"The Red House" (Doubleday), by Mark Haddon
Mark Haddon is best known for 2003's best-selling "The Curious Incident of the Dog in the Night-time," told from the point of view of an autistic teenager. Unfortunately, his new novel has little of the sweetness and humor of that gem. Instead, Haddon revisits well-trodden material and fails to provide any new insight in "The Red House," which tells the story of an estranged brother and sister who take their families on vacation together shortly after the death of their mother.
Not surprisingly, Angela and Richard, who had spent "no more than an afternoon in each other's company over the last 15 years," and their families are thrown together for a week at a house in the English countryside -- an obvious setup for drama. Big drama. In fact, so many crises get revealed and aired out in this 264-page novel that it starts to feel a bit like a Jerry Springer episode.
The book's other major shortcoming is its characters. With only eight people to keep track of -- two couples and four children, three of whom are teenagers -- it shouldn't be a problem. But none, especially the adults, is particularly clearly drawn, leaving them muddled and difficult to tell apart.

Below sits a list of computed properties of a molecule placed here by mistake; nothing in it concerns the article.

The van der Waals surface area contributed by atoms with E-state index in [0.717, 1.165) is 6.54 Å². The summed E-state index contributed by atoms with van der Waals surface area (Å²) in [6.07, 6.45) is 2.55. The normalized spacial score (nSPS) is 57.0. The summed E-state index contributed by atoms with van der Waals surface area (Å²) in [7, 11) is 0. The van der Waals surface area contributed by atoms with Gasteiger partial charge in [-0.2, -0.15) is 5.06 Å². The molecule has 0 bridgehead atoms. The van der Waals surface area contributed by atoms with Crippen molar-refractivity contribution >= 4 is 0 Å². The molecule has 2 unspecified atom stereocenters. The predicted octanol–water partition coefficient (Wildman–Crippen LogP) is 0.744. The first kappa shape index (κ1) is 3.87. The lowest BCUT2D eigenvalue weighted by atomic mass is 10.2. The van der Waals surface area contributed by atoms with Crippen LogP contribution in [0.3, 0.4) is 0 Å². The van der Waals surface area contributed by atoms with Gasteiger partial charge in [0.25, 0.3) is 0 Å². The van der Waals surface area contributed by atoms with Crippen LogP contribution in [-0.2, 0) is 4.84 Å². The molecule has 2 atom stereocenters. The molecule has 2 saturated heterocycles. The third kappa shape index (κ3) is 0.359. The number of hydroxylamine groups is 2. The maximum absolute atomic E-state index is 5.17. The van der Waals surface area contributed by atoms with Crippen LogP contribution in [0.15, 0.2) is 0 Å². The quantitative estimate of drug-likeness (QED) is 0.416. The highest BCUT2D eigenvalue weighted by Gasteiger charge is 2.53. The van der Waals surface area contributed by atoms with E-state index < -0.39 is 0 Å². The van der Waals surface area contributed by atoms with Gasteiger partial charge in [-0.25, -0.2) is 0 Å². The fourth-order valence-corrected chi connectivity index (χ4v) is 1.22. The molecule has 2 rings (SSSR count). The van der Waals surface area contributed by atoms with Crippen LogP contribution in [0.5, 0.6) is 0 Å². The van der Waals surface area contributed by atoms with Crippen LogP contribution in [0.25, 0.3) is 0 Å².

On the upside, Haddon's prose is lovely.
"Time speeds up. A day becomes an hour, becomes a minute, becomes a second. Planes vanish first, cars are smeared into strings of colored smoke then fade to nothing."
Or this: "The witching hour. Deep in the watches of the night, when the old and the weak and the sick let go and the membrane between this world and the other stretches almost to nothing."
And the writing is just about enough to keep readers engaged.